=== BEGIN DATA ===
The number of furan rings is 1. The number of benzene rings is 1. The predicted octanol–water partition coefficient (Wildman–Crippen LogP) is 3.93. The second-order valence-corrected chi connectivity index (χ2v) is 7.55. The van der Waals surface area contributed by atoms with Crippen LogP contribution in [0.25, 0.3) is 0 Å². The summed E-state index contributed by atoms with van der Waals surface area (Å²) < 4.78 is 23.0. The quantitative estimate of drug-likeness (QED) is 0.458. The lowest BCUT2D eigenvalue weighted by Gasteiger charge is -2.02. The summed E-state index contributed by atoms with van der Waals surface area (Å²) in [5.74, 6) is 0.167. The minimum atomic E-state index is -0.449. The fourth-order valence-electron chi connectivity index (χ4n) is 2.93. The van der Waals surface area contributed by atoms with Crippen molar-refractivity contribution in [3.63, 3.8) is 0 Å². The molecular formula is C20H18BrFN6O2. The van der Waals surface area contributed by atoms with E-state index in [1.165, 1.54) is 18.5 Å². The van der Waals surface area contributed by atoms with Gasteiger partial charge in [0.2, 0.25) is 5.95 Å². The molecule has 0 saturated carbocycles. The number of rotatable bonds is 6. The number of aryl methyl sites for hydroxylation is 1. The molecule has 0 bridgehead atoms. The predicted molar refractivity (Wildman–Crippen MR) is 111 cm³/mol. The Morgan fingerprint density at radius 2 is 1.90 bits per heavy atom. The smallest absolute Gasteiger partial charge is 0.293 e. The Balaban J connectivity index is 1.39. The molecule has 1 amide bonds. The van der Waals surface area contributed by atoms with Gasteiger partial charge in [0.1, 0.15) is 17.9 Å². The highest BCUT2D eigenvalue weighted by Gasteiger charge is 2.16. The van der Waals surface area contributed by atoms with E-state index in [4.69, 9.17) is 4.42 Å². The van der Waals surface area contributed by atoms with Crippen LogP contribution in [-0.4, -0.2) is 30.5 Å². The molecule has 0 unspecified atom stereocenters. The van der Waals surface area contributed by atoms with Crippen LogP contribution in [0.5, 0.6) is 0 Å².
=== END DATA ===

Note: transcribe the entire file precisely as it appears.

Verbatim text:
The number of furan rings is 1. The number of benzene rings is 1. The predicted octanol–water partition coefficient (Wildman–Crippen LogP) is 3.93. The second-order valence-corrected chi connectivity index (χ2v) is 7.55. The van der Waals surface area contributed by atoms with Crippen LogP contribution in [0.25, 0.3) is 0 Å². The summed E-state index contributed by atoms with van der Waals surface area (Å²) < 4.78 is 23.0. The quantitative estimate of drug-likeness (QED) is 0.458. The lowest BCUT2D eigenvalue weighted by Gasteiger charge is -2.02. The summed E-state index contributed by atoms with van der Waals surface area (Å²) in [5.74, 6) is 0.167. The minimum atomic E-state index is -0.449. The fourth-order valence-electron chi connectivity index (χ4n) is 2.93. The van der Waals surface area contributed by atoms with Crippen molar-refractivity contribution in [3.63, 3.8) is 0 Å². The molecular formula is C20H18BrFN6O2. The van der Waals surface area contributed by atoms with E-state index in [1.165, 1.54) is 18.5 Å². The van der Waals surface area contributed by atoms with Gasteiger partial charge in [0.2, 0.25) is 5.95 Å². The molecule has 0 saturated carbocycles. The number of rotatable bonds is 6. The number of aryl methyl sites for hydroxylation is 1. The molecule has 0 bridgehead atoms. The predicted molar refractivity (Wildman–Crippen MR) is 111 cm³/mol. The Morgan fingerprint density at radius 2 is 1.90 bits per heavy atom. The smallest absolute Gasteiger partial charge is 0.293 e. The Balaban J connectivity index is 1.39. The molecule has 1 amide bonds. The van der Waals surface area contributed by atoms with Gasteiger partial charge in [0.1, 0.15) is 17.9 Å². The highest BCUT2D eigenvalue weighted by Gasteiger charge is 2.16. The van der Waals surface area contributed by atoms with E-state index in [4.69, 9.17) is 4.42 Å². The van der Waals surface area contributed by atoms with Crippen LogP contribution in [-0.4, -0.2) is 30.5 Å². The molecule has 0 unspecified atom stereocenters. The van der Waals surface area contributed by atoms with Crippen LogP contribution in [0.5, 0.6) is 0 Å².